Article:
Alabama court reverses death sentence
Birmingham News                                                                                                                        December 07, 2001

    An inmate who has been on death row nearly 16 years got his conviction reversed last Friday by a state appeals court because the prosecution withheld several pieces of evidence before his trial. The Alabama Court of Criminal Appeals ruled that James Lewis Martin Jr. must get a new trial for the robbery and shooting death of Allen Powell in Montgomery in
1985. "The verdict here was so tainted by the prosecutorial nondisclosure of material evidence that it was not 'worthy of confidence.' Martin was not convicted or sentenced in accordance with fundamental due process," Democratic Judge Sue Bell Cobb wrote.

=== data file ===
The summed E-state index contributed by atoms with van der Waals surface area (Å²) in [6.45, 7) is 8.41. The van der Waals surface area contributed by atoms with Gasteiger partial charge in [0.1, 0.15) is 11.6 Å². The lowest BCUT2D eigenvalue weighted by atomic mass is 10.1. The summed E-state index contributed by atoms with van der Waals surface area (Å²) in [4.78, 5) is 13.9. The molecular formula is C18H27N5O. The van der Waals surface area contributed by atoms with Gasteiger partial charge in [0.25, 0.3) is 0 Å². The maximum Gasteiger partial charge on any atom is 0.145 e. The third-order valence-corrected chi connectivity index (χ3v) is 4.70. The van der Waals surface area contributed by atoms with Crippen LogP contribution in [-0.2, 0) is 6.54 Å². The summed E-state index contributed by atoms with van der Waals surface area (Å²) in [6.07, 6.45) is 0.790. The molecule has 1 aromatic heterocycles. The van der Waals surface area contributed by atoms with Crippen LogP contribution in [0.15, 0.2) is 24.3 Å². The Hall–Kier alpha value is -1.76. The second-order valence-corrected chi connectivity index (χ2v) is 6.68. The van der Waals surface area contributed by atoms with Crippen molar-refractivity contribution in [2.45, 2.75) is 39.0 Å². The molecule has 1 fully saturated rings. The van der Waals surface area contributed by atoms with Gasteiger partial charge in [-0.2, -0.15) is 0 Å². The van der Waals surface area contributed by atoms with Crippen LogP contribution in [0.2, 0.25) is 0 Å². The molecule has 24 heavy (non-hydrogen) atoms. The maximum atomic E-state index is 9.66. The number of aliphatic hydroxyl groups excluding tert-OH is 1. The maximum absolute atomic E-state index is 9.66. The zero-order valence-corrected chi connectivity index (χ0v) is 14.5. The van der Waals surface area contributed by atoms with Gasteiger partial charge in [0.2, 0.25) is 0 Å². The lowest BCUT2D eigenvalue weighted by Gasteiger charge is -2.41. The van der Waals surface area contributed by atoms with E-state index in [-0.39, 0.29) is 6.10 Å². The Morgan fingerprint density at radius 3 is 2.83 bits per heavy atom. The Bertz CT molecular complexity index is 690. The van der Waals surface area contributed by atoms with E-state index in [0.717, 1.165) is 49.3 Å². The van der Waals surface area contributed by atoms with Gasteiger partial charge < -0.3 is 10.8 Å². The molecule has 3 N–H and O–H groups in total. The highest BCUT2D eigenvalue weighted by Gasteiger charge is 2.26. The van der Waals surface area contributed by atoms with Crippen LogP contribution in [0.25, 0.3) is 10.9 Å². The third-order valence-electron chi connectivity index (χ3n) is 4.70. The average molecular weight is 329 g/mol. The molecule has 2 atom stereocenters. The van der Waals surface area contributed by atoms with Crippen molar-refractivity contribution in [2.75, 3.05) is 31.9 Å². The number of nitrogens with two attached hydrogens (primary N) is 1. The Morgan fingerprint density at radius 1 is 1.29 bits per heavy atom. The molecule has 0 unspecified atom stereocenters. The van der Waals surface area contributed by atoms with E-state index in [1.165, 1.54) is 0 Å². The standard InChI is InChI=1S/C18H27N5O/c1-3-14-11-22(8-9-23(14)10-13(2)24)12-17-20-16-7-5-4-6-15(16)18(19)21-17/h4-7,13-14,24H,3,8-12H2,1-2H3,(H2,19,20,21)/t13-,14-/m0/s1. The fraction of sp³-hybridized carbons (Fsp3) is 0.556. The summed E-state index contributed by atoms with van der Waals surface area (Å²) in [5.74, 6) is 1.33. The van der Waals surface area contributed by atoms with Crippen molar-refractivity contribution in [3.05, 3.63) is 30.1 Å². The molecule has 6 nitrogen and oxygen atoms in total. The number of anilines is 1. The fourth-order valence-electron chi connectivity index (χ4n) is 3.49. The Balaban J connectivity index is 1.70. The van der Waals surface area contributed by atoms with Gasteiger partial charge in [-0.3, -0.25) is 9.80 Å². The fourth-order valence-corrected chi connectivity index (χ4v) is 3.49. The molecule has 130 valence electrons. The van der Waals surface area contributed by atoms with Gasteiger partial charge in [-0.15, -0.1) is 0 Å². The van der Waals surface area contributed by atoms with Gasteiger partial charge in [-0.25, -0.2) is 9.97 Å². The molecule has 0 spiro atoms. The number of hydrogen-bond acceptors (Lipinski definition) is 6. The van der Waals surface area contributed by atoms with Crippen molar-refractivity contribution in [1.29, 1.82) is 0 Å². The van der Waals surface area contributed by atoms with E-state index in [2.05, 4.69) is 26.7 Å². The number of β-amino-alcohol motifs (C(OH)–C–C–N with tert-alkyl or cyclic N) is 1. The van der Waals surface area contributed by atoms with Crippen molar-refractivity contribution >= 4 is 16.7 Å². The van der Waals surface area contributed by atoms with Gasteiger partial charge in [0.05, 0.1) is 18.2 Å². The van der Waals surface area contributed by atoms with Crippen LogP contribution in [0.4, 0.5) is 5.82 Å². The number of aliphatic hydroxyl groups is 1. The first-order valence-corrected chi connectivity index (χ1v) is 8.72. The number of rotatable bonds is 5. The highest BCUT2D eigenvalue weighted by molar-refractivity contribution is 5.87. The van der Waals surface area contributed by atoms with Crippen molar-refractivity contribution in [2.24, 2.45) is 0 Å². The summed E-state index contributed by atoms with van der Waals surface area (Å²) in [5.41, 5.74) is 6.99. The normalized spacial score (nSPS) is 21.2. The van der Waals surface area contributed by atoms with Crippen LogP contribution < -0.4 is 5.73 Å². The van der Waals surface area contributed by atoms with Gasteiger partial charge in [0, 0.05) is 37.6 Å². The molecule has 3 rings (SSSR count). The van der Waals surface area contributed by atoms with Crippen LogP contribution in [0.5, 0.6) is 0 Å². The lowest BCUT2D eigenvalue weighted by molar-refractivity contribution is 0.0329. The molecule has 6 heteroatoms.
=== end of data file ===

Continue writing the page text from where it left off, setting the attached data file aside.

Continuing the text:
Martin, 40, was convicted of capital murder and sentenced to death in February 1986 for killing Powell and stealing his wallet while Powell was test driving a vehicle in a new subdivision where homes were under construction. Martin came within 3 days of being executed in 1990 before the Alabama Supreme Court delayed his case so he could pursue additional appeals.
 The criminal appeals court said several key pieces of evidence were withheld from Martin's defense lawyer, including that a key witness gave police a statement while under hypnosis and that another witness had tentatively identified a different person in a police lineup.  "They would have had a difficult time trying this case 16 years ago if this evidence had been revealed," said
defense attorney Ken Rose, director of the Center for Death Penalty Litigation in Durham, N.C.


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